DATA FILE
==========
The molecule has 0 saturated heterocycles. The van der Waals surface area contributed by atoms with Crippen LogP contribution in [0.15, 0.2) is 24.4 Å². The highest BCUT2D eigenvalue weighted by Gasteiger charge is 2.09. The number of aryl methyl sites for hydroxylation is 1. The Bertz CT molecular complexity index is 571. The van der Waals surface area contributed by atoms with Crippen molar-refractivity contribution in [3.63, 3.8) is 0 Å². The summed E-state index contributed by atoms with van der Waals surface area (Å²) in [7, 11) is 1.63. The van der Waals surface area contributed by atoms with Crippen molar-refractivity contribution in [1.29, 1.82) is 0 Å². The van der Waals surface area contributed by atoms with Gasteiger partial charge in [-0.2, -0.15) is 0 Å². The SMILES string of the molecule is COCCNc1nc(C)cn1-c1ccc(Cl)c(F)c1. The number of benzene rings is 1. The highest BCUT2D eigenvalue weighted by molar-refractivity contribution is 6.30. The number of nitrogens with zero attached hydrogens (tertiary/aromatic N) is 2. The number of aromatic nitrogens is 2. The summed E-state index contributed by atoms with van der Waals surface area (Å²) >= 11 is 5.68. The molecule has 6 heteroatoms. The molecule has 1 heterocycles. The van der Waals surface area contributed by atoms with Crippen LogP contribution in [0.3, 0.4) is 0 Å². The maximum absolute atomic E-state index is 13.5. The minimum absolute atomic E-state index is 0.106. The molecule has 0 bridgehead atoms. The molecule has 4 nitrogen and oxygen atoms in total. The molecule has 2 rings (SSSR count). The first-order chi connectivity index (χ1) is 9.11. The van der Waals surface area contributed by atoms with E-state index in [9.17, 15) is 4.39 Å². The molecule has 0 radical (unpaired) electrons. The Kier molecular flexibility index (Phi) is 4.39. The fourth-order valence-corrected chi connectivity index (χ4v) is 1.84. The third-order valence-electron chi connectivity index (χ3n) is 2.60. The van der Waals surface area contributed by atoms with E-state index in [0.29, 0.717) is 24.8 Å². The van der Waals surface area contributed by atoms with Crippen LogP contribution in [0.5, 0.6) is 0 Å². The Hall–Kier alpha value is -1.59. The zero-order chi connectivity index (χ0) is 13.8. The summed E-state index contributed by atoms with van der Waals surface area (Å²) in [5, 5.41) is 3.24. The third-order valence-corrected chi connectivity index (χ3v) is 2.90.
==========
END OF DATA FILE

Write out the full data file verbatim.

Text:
The molecule has 0 saturated heterocycles. The van der Waals surface area contributed by atoms with Crippen LogP contribution in [0.15, 0.2) is 24.4 Å². The highest BCUT2D eigenvalue weighted by Gasteiger charge is 2.09. The number of aryl methyl sites for hydroxylation is 1. The Bertz CT molecular complexity index is 571. The van der Waals surface area contributed by atoms with Crippen molar-refractivity contribution in [3.63, 3.8) is 0 Å². The summed E-state index contributed by atoms with van der Waals surface area (Å²) in [7, 11) is 1.63. The van der Waals surface area contributed by atoms with Crippen molar-refractivity contribution in [1.29, 1.82) is 0 Å². The van der Waals surface area contributed by atoms with Gasteiger partial charge in [-0.2, -0.15) is 0 Å². The SMILES string of the molecule is COCCNc1nc(C)cn1-c1ccc(Cl)c(F)c1. The number of benzene rings is 1. The highest BCUT2D eigenvalue weighted by molar-refractivity contribution is 6.30. The number of nitrogens with zero attached hydrogens (tertiary/aromatic N) is 2. The number of aromatic nitrogens is 2. The summed E-state index contributed by atoms with van der Waals surface area (Å²) >= 11 is 5.68. The molecule has 6 heteroatoms. The molecule has 1 heterocycles. The van der Waals surface area contributed by atoms with Crippen LogP contribution in [0.3, 0.4) is 0 Å². The maximum absolute atomic E-state index is 13.5. The minimum absolute atomic E-state index is 0.106. The molecule has 0 bridgehead atoms. The molecule has 4 nitrogen and oxygen atoms in total. The molecule has 2 rings (SSSR count). The first-order chi connectivity index (χ1) is 9.11. The van der Waals surface area contributed by atoms with E-state index in [9.17, 15) is 4.39 Å². The molecule has 0 radical (unpaired) electrons. The Kier molecular flexibility index (Phi) is 4.39. The fourth-order valence-corrected chi connectivity index (χ4v) is 1.84. The third-order valence-electron chi connectivity index (χ3n) is 2.60. The van der Waals surface area contributed by atoms with E-state index in [0.29, 0.717) is 24.8 Å². The van der Waals surface area contributed by atoms with Crippen LogP contribution in [0.5, 0.6) is 0 Å². The Hall–Kier alpha value is -1.59. The zero-order chi connectivity index (χ0) is 13.8. The summed E-state index contributed by atoms with van der Waals surface area (Å²) in [5, 5.41) is 3.24. The third-order valence-corrected chi connectivity index (χ3v) is 2.90.